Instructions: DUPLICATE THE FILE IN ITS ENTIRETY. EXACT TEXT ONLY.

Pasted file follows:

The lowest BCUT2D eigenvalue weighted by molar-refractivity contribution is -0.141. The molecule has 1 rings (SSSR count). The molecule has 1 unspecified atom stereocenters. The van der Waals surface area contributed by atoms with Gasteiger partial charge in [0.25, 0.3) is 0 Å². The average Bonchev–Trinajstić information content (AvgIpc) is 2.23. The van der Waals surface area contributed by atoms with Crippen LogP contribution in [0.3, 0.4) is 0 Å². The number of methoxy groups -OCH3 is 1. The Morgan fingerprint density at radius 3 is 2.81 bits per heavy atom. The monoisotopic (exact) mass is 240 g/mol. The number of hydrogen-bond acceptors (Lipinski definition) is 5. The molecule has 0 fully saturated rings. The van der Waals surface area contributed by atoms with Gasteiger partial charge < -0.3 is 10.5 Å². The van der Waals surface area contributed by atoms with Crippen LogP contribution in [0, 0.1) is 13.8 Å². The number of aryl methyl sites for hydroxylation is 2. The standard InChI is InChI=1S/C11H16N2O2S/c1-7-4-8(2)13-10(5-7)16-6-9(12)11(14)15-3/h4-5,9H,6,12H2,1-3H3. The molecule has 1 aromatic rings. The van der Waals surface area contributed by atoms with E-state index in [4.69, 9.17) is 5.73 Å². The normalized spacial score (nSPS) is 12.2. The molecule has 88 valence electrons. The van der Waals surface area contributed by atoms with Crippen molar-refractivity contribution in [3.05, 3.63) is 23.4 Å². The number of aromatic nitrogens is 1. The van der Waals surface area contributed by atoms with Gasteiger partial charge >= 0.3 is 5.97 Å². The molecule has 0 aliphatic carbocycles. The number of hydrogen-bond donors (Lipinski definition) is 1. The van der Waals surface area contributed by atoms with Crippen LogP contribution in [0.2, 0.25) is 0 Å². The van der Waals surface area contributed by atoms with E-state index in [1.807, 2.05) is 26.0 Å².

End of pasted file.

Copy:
The lowest BCUT2D eigenvalue weighted by molar-refractivity contribution is -0.141. The molecule has 1 rings (SSSR count). The molecule has 1 unspecified atom stereocenters. The van der Waals surface area contributed by atoms with Gasteiger partial charge in [0.25, 0.3) is 0 Å². The average Bonchev–Trinajstić information content (AvgIpc) is 2.23. The van der Waals surface area contributed by atoms with Crippen LogP contribution in [0.3, 0.4) is 0 Å². The number of methoxy groups -OCH3 is 1. The Morgan fingerprint density at radius 3 is 2.81 bits per heavy atom. The monoisotopic (exact) mass is 240 g/mol. The number of hydrogen-bond acceptors (Lipinski definition) is 5. The molecule has 0 fully saturated rings. The van der Waals surface area contributed by atoms with Gasteiger partial charge < -0.3 is 10.5 Å². The van der Waals surface area contributed by atoms with Crippen LogP contribution in [0, 0.1) is 13.8 Å². The number of aryl methyl sites for hydroxylation is 2. The standard InChI is InChI=1S/C11H16N2O2S/c1-7-4-8(2)13-10(5-7)16-6-9(12)11(14)15-3/h4-5,9H,6,12H2,1-3H3. The molecule has 1 aromatic rings. The van der Waals surface area contributed by atoms with E-state index in [4.69, 9.17) is 5.73 Å². The normalized spacial score (nSPS) is 12.2. The molecule has 88 valence electrons. The van der Waals surface area contributed by atoms with Crippen molar-refractivity contribution in [3.05, 3.63) is 23.4 Å². The number of aromatic nitrogens is 1. The van der Waals surface area contributed by atoms with Gasteiger partial charge >= 0.3 is 5.97 Å². The molecule has 0 aliphatic carbocycles. The number of hydrogen-bond donors (Lipinski definition) is 1. The van der Waals surface area contributed by atoms with Crippen LogP contribution in [0.2, 0.25) is 0 Å². The van der Waals surface area contributed by atoms with E-state index in [1.807, 2.05) is 26.0 Å².